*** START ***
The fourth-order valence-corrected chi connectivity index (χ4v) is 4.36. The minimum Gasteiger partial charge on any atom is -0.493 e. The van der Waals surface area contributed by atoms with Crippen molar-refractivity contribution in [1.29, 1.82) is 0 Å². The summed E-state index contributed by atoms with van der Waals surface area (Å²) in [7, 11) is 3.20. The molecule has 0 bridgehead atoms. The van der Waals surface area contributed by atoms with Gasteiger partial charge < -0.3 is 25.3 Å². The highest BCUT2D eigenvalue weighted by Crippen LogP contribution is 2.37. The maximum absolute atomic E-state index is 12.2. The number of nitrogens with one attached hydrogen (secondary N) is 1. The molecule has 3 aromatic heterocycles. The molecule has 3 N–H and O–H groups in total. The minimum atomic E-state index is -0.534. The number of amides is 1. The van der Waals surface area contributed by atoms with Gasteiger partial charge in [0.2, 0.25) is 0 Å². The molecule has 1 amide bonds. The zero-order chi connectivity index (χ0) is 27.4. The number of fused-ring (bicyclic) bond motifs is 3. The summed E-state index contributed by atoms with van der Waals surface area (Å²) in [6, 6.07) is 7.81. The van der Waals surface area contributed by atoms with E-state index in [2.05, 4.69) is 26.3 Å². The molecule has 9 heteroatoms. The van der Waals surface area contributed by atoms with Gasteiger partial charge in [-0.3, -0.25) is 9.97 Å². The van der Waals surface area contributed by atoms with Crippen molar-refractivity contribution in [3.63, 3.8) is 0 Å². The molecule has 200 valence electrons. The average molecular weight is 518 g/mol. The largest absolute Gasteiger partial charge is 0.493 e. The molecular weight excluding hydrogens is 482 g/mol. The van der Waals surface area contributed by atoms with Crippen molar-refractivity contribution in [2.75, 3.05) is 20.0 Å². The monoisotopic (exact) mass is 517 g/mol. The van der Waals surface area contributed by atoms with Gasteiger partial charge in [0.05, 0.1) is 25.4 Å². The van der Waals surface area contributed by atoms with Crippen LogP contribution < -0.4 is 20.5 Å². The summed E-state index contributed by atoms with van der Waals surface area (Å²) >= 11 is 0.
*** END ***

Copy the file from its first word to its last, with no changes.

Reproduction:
The fourth-order valence-corrected chi connectivity index (χ4v) is 4.36. The minimum Gasteiger partial charge on any atom is -0.493 e. The van der Waals surface area contributed by atoms with Crippen molar-refractivity contribution in [1.29, 1.82) is 0 Å². The summed E-state index contributed by atoms with van der Waals surface area (Å²) in [7, 11) is 3.20. The molecule has 0 bridgehead atoms. The van der Waals surface area contributed by atoms with Gasteiger partial charge < -0.3 is 25.3 Å². The highest BCUT2D eigenvalue weighted by Crippen LogP contribution is 2.37. The maximum absolute atomic E-state index is 12.2. The number of nitrogens with one attached hydrogen (secondary N) is 1. The molecule has 3 aromatic heterocycles. The molecule has 3 N–H and O–H groups in total. The minimum atomic E-state index is -0.534. The number of amides is 1. The van der Waals surface area contributed by atoms with Gasteiger partial charge in [0.2, 0.25) is 0 Å². The molecule has 1 amide bonds. The zero-order chi connectivity index (χ0) is 27.4. The number of fused-ring (bicyclic) bond motifs is 3. The summed E-state index contributed by atoms with van der Waals surface area (Å²) in [6, 6.07) is 7.81. The van der Waals surface area contributed by atoms with E-state index in [2.05, 4.69) is 26.3 Å². The molecule has 9 heteroatoms. The van der Waals surface area contributed by atoms with Gasteiger partial charge in [-0.3, -0.25) is 9.97 Å². The van der Waals surface area contributed by atoms with Crippen molar-refractivity contribution in [3.63, 3.8) is 0 Å². The molecule has 200 valence electrons. The average molecular weight is 518 g/mol. The largest absolute Gasteiger partial charge is 0.493 e. The molecular weight excluding hydrogens is 482 g/mol. The van der Waals surface area contributed by atoms with Crippen molar-refractivity contribution in [2.75, 3.05) is 20.0 Å². The monoisotopic (exact) mass is 517 g/mol. The van der Waals surface area contributed by atoms with Gasteiger partial charge in [0.05, 0.1) is 25.4 Å². The van der Waals surface area contributed by atoms with Crippen LogP contribution < -0.4 is 20.5 Å². The summed E-state index contributed by atoms with van der Waals surface area (Å²) >= 11 is 0.